TR Hot 5: Passwords that make IT security pros cringe
April 9, 2010, 5:43am PDT | Length: 00:04:46
This week's episode of the TechRepublic Hot 5 is dedicated to gadgetgirl, because when I asked for Hot 5 topic suggestions on Facebook, GG came through. She took a straw poll at work last year, and here are the hot 6 passwords most selected by end users ("...so much for all this security awareness training I do....").
If you're not a fan of video, you can choose to just download the mp3.
I'm Sonja Thompson with TechRepublic's Hot 5, and this episode -- on April 9th, 2010 -- is dedicated to gadgetgirl, because I asked for Hot 5 topic suggestions on Facebook, and she came through. According to GG, here are the hot 5 passwords that will make any IT security professional cringe.
So, why is GG cringing? Well, she did a straw poll at work last year, and these were the hot 6 passwords most selected by end users. Yeah, she gave me 6, so what I am supposed to do? Leave one out? I don't think so!
< insert preferred sports team name here > Now, of course, this changes from area to area, but if you know where someone lives, you could potentially guess it. GG gave the example of Middlesbrough, Newcastle United (or Magpies) as well as Sunderland FC (or Black Cats).
My example, being from Moorhead, Minnesota, would be the spud (yes, a potato) -- or if you focus on the closest big city Minneapolis, St. Paul, it would be the gopher. We are the gopher girls, we really gopher guys, but they don't go for us, we wonder why!
< insert any expletive here > GG said that some (BEEP) people think they are SO (BEEP) funny using swear words as (BEEP) passwords. Yeesh... clean it up, folks!
< Letmein > And in GG's own words, "Some bright sparks think that they are the only person in the world to think of that one." And then I felt kind of stupid because I used that one once -- except for mine was< pleaseletmein >, so at least I'm more polite than your average dumb user, right?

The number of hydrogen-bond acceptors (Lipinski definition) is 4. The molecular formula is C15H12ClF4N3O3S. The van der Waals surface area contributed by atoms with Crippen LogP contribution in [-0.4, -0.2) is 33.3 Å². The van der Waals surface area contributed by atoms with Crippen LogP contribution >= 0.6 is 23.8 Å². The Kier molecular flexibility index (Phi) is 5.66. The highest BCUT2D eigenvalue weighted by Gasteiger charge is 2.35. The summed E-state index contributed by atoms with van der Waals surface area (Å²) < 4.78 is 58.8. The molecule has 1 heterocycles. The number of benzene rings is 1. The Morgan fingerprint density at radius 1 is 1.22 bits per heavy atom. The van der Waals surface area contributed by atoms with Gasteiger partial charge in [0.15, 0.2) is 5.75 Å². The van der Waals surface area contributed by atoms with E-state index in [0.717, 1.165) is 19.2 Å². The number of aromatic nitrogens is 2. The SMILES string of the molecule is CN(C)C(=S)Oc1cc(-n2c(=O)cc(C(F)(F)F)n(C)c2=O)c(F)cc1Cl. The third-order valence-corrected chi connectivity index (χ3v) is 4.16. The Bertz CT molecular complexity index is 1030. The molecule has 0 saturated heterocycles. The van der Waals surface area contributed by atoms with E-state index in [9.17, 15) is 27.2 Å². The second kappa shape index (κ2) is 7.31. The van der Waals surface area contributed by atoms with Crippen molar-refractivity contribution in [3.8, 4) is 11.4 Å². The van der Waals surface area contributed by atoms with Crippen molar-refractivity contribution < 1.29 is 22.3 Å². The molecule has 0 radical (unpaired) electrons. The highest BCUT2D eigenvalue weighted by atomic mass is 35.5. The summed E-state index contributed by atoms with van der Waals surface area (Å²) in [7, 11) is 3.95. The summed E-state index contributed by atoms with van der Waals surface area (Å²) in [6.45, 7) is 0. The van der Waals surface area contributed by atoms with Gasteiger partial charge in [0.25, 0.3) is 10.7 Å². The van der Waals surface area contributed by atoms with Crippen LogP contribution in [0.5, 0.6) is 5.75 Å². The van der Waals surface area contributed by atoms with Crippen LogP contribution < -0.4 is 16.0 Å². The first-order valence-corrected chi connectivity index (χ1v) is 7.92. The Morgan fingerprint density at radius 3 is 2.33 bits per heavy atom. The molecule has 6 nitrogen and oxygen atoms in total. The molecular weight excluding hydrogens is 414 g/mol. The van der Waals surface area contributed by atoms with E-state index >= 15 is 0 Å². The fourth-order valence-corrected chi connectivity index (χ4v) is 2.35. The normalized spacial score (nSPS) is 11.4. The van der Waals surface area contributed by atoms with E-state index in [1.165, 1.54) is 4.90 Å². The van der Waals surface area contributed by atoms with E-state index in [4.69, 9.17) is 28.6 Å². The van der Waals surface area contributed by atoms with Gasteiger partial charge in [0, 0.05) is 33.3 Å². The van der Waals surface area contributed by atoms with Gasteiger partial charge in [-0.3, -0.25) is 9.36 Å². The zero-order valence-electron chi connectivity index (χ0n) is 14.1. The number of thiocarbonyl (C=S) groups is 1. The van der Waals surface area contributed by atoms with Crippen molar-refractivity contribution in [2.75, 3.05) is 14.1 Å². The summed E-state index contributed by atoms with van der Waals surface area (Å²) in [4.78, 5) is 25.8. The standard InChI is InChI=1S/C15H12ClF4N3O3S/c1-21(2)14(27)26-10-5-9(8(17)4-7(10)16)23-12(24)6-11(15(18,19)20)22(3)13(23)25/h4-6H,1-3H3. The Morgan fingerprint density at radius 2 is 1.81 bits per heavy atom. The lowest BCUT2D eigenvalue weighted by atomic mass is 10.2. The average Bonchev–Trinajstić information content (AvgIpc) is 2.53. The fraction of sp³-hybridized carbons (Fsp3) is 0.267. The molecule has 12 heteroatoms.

< secret > The password is a secret....get it? GG said, "Insert groan here."
< 666666 > Of course, the TR community can understand why Hal 9000 would love this password. After all, if three 6s are great, then six 6s are even better, right? Well, even though this password would certainly be easy to remember, it's not recommended -- and neither is 123456 or any of those other commonly-used numeric passwords.
And the most popular and probably absolute worst password is < password >. You should never ever, ever ever ever use the default password, which often times is < password >.
So, now that we've heard some real doozies, how can you help your end users develop better practices when it comes to creating stronger, more secure passwords?
Fortunately, we have a ton of resources on TechRepublic that can help you do just that -- including an "end-user password security" download (can you say PowerPoint presentation), and several posts from various bloggers and community members. For example, Mike Mullins wrote about how you can help users create complex passwords that are easy to remember. Tricia Liebert, aka TiggerTwo, talked about how to secure end users' pesky password problems. And Chad Perrin, aka apotheon, took it a step further and explained how to fight back against a bad password policy. I'll include links to all of these posts, and some additional password security resources, in the blog notes.
Thanks again to gadgetgirl for chiming in on Facebook with this topic. I hope that it's been informative and entertaining.
And speaking of Facebook, if you haven't already, please become a Fan of TechRepublic. We don't have super cool Facebook apps, like build your own server farm-ville, but we DO have excellent content that we link to every day.
Take care, everyone, and be sure to tune in next week for another TR Hot 5.